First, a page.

Rewriting High Noon: Transformations in American Popular Political Culture During the Cold War
- Film & History: An Interdisciplinary Journal of Film and Television Studies
- Center for the Study of Film and History
- Volume 33, Number 1, 2003
- pp. 30-40
- View Citation
- Additional Information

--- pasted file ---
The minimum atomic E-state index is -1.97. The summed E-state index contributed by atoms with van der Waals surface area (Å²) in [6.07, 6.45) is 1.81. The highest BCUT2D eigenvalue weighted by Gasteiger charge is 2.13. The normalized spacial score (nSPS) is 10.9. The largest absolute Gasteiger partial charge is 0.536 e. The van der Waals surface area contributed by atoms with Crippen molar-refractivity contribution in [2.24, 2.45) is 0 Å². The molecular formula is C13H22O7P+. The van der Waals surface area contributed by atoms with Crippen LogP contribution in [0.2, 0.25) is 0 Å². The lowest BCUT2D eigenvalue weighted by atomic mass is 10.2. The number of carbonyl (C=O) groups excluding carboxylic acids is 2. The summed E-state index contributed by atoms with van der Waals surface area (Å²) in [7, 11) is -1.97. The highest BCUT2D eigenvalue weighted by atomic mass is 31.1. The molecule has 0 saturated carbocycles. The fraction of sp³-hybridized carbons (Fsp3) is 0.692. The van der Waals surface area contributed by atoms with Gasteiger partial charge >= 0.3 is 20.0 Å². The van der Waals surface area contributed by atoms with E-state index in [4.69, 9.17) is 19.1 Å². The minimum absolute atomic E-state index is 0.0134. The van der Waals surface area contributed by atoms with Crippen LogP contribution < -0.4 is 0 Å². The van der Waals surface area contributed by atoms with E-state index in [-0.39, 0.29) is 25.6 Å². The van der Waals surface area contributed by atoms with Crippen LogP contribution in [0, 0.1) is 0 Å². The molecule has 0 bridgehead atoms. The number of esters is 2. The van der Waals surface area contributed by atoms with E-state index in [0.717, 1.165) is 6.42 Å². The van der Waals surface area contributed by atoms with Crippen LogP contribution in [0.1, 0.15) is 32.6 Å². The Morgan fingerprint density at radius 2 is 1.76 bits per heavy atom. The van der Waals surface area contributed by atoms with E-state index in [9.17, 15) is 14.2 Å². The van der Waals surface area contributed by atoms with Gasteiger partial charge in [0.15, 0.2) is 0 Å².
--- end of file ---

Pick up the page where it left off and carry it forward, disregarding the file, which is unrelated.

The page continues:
Costello I Rewriting High Noon. Transformations in American Popular Political Culture During the Cold War Rewriting High Noorr. Transformations in American Popular Political Culture During the Cold War by Matthew Costello Saint Xavier University High Noon (1952) was a landmark artifact of American popular political culture of the high Cold War.1 Screenwriter Carl Foreman intended it as a commentary on Hollywood capitulation to HUAC. Director Fred Zinneman and star Gary Cooper saw it as a film about the nobility of the individual in the face of a failure of public morality. John Wayne, the film star and conservative archetype of the period declared the film Un-American.2 One scholar has characterized the film as catering to ideological extremists and challenging the "vital center."3 The varied readings of the film, coupled with its critical and commercial success, spawned a sub-genre of politically self-conscious westerns, treating the nature of the American community, the role of the individual within it, and the responsibilities of citizenship and of power, all within a tale of the lone lawman defending a town from a gang of cut-throats. High Noon, in short, became a cinematic and ideological touchstone against which other directors sought to define their own position and visions ofthe proper role ofthe individual inAmerican society. This paper explores three of these films: Anthony Mann's The Tin Star (1957); Edward Dmytryk's Warlock (1959), and Vincent McAveety's Firecreek (1968).4 Setting these films in the changing historical and cultural contexts of the 16 years after the original (1952-1968) reveals transformations in American popular political culture of the Cold War. While often characterized as an age of conformity, recent historical studies have revealed the 1950s as a period ofpolitical, economic, and cultural ferment. The high cold war (1947-1963) was an era of social change, with the emergence of a post-industrial economy, the creation of planned communities, and the rise of a national security state of unprecedented power and scope of activity. Within this context of social change a new politics of group interests began to emerge including the civil rights SheriffWill Kane (Gary Cooper) and his new wife (Grace Kelly.) movement, a politics of gender, and early signs of a youth movement suggested by the fear of juvenile delinquents and the literary rebellion ofthe beats. In this context of social and political change, citizens, government, business, and cultural agents attempted almost desperately to cling to a notion of consensus around a "vital center." Cast in a variety of contexts—ideological, economic and cultural—the key element was a notion of consensus across the political spectrum, fueledby unparalleled consumer power, uniting disparate former ideological combatants into a centrist coalition against the extremist forces of communism and fascism. The vital center described a community ofwhite, middle class, two-parent families with faith in the virtue of their leaders and in the moral superiority of a free market. They were united by a mission ofmoral progress, defined primarily as the export of their free-market, individualist ideology around the globe. Their mission was threatened by the forces of totalitarianism of both communist and fascist varieties.5 While this "vital center" was articulated, defended and sought by many if not most social actors , there is ample and increasing evidence that the center was growing increasingly fragmented. Tom Engelhardt sees this fragmentation as intimately related to the breakdown of an American consensus he identifies with the American war story, a tale of ambush against Americans leading to a justifiable moral crusade to defeat unconditionally the attacker. He argues that the decline of the war story in the context of nuclear containment (the big fear) led elites to seek to contain the parts of society that were breaking away from the vital center, including the "little fears" of juvenile delinquency and communist sympathizers.6 We can add to this, based on the work ofElaine Tyler May, Jane Sherron de Hart, KA Courdileone and others, women and men.7 The enemy within, either as 30 I Film & History Matthew Costello | Special In-Depth Section communist, delinquent, or gender-defier becomes as significant a Cold War enemy as the Soviet Union, and thus a...